Compositing TiO2 with carbon nanomaterials, such as carbon nanotubes (CNTs) and graphene [15,16], was reported to be an effective tool for enhancing the efficiency of the separation of photogenerated electron-hole (e-h+) pairs because of the excellent electric conductivity of carbon nanomaterials, which resulted in more active and more stable photocatalyst for dye degradation and water splitting [15,16,17,18,19]. Nevertheless, most of the preparation of carbon-TiO2 composites was in the context of physical mixing, either in solution [18,19] or via mechanical routes [20], and thus, the photocatalytic performance of TiO2 was only limitedly improved due to the insufficient electronic contact between the TiO2 and the carbon nanoparticles. Therefore, in order to further increase the photocatalytic performance, it is necessary to improve the junction quality between carbon nanomaterials and TiO2, which requires more delicately designed preparation strategies.
In this work, a two-step chemical vapor deposition (CVD) approach was applied in the synthesis of CNT-TiO2−δ composites [21]. As compared to those prepared by physical mixing [18,19,20], composites in this work consist of CNTs grown directly on anatase TiO2 particles and are able to significantly improve the electronic contact between the CNTs and TiO2 particles [21]. Furthermore, the oxygen deficiency of TiO2, which is created prior to and during the CNT synthesis under reducing atmosphere, can contribute to the separation of photogenerated e-h+ pairs. As a result, the CNT-TiO2−δ composite synthesized under optimal conditions displayed significantly improved performance stability in the photocatalytic production of hydrogen from aqueous methanol solutions.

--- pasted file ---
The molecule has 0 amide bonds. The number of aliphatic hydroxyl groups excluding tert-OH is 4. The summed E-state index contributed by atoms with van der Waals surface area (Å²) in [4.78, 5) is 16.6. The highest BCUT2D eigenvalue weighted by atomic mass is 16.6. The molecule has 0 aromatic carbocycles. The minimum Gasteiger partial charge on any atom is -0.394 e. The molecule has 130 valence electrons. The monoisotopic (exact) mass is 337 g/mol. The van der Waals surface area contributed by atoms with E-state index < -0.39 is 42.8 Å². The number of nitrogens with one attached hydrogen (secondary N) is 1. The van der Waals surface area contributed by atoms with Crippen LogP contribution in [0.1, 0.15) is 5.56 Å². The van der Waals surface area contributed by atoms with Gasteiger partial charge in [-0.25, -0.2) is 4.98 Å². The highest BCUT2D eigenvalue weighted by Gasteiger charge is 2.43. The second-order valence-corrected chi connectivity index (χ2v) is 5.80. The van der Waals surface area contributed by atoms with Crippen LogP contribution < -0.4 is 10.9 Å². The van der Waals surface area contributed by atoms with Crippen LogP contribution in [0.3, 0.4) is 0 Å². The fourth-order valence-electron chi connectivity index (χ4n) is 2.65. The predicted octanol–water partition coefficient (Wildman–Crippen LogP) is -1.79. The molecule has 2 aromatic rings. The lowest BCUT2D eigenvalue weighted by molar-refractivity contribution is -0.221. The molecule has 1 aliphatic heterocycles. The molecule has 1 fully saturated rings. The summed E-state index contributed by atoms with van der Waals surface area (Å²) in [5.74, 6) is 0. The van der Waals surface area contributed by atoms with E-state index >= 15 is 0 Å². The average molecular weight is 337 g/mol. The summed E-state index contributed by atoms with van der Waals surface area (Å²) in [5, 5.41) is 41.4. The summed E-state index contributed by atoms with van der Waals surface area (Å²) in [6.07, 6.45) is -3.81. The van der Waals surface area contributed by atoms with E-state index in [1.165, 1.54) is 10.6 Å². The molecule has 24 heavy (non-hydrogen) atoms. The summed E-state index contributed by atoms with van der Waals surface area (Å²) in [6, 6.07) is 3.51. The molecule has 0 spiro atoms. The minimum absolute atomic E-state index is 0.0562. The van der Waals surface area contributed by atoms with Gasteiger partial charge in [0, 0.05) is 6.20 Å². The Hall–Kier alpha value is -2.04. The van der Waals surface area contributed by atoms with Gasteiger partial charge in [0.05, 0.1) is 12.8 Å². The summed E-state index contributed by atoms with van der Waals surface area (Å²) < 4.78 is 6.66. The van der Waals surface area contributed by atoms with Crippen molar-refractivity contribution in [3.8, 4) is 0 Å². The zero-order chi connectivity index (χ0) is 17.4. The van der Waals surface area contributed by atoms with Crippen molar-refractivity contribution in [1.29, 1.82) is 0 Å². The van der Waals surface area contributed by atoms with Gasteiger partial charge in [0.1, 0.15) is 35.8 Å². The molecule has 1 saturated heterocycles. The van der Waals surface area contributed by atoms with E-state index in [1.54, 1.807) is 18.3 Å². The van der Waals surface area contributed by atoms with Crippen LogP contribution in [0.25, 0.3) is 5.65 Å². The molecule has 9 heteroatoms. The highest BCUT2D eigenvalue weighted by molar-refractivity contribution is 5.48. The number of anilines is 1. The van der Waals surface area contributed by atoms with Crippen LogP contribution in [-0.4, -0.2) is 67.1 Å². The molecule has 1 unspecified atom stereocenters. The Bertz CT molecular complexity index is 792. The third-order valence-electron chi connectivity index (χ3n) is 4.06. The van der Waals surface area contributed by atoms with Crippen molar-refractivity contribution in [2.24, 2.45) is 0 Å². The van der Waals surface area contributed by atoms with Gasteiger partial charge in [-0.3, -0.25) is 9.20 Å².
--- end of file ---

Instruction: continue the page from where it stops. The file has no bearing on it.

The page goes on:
2. Results and Discussion

2.1. Physicochemical Properties

The time for the CVD growth of CNTs was varied from 5 min to 60 min in order to obtain different carbon contents on TiO2−δ. The synthesized CNT-TiO2−δ composites with a growth time of 5, 15 and 60 min were denoted as CNT-TiO2−δ-5, CNT-TiO2−δ-15 and CNT-TiO2−δ-60, respectively. In the case of CNT growth with a shorter time than 60 min, additional treatment in He was performed, aiming at an identical duration of 60 min at 550 °C for all of the samples. The applied reducing atmosphere prior to and during the CNT growth is known to form oxygen-deficient TiO2−δ [21]. For comparison, pristine TiO2 was subjected to the same preparation procedure, except that C2H4 in the CNT growth step was replaced by He. The resulting sample was designated as TiO2−δ.
Figure 1. TG (solid lines) and DTG (dashed lines) curves for the CNT-TiO2−δ composites. Black: CNT-TiO2−δ-5 (5, five minutes); red: CNT-TiO2−δ-15; blue: CNT-TiO2−δ-60.
Figure 1. TG (solid lines) and DTG (dashed lines) curves for the CNT-TiO2−δ composites. Black: CNT-TiO2−δ-5 (5, five minutes); red: CNT-TiO2−δ-15; blue: CNT-TiO2−δ-60.
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To determine the amount and the thermal stability of CNTs synthesized by the method used, TG analysis in synthetic air was performed with the obtained CNT-TiO2−δ composites. The TG and differential TG (DTG) curves for the CNT-TiO2−δ composites are shown in Figure 1. It can be seen that the weight loss of the CNT-TiO2−δ-15 and CNT-TiO2−δ-60 composites mainly occurred in the temperature range between 400 and 550 °C (Figure 1), which is characteristic for the combustion of CNTs in air [22]. Correspondingly, DTG curves that are typical for CNT combustion were observed for these CNT-TiO2−δ composites, as well. No significant weight loss was detected at temperatures above 550 °C, indicating the complete total oxidation of CNTs at lower temperatures. The main DTG peak was found to be at much lower temperatures for CNT-TiO2−δ-5 than the other CNT-TiO2−δ composites, which is attributed to the presence of poorly crystallized carbon, e.g., amorphous carbon and carbon deposition due to the incomplete decomposition of C2H4 on the TiO2−δ surface [23].